Lose weight. Stop getting those insufficient funds fees once and for all. New Year’s resolutions are often bigger picture goals that involve broad strokes to make them happen. But without a step-by-step plan, your goal to get a house this year will be a lot harder to achieve. “So often people set lofty goals for themselves with no real plan as to how to go about achieving them,” explains Jillian Amadio, LMSW, a licensed mental health professional and founder of Moms For Mental Health. “Small steps that are actionable and achievable lead to habits, confidence, and results that drive us to continue making steps toward future change.” While resolutions can be both big and small, (such as cleaning out your master closet, for example), map out a plan of how you plan to tackle your targeted goal.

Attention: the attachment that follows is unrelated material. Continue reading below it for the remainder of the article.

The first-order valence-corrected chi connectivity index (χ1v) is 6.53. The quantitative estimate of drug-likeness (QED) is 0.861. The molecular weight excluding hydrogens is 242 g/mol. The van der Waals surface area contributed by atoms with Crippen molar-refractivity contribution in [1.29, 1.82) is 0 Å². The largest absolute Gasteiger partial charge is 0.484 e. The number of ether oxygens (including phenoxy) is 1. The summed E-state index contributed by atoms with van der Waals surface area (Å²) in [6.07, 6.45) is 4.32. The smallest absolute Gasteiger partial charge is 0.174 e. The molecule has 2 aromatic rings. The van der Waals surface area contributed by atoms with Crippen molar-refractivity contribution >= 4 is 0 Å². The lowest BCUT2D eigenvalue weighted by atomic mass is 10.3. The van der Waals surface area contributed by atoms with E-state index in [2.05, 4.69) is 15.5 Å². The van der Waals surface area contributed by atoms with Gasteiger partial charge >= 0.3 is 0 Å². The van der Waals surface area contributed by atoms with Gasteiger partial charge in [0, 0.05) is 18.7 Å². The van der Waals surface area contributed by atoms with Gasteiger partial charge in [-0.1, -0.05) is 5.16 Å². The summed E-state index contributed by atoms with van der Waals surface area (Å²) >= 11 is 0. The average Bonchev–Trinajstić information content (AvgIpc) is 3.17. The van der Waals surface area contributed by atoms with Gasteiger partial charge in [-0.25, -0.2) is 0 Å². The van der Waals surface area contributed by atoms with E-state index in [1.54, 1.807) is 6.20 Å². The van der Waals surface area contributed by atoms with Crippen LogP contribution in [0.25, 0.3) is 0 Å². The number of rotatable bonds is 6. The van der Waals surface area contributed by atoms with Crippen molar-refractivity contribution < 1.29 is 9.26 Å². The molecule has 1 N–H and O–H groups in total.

They Can Cause Shame

Having someone to hold you accountable in achieving your goals can be beneficial, but when your well-meaning mom asks you how your job search is going (and it’s going nowhere), it can make you feel even worse. “We tend to see the act as a way to stay in step with our social circles,” Bunner explains. “This compounds the challenge with resolutions, which is making changes that are based on the expectations of others. So, in addition to experiencing a sense of failure intrinsically, they are also experiencing shame from falling behind their friends or family.” Although you don’t have to keep your resolutions to yourself, think twice with whom you share them (and how committed you are to completing them) before sharing them, say, on social media.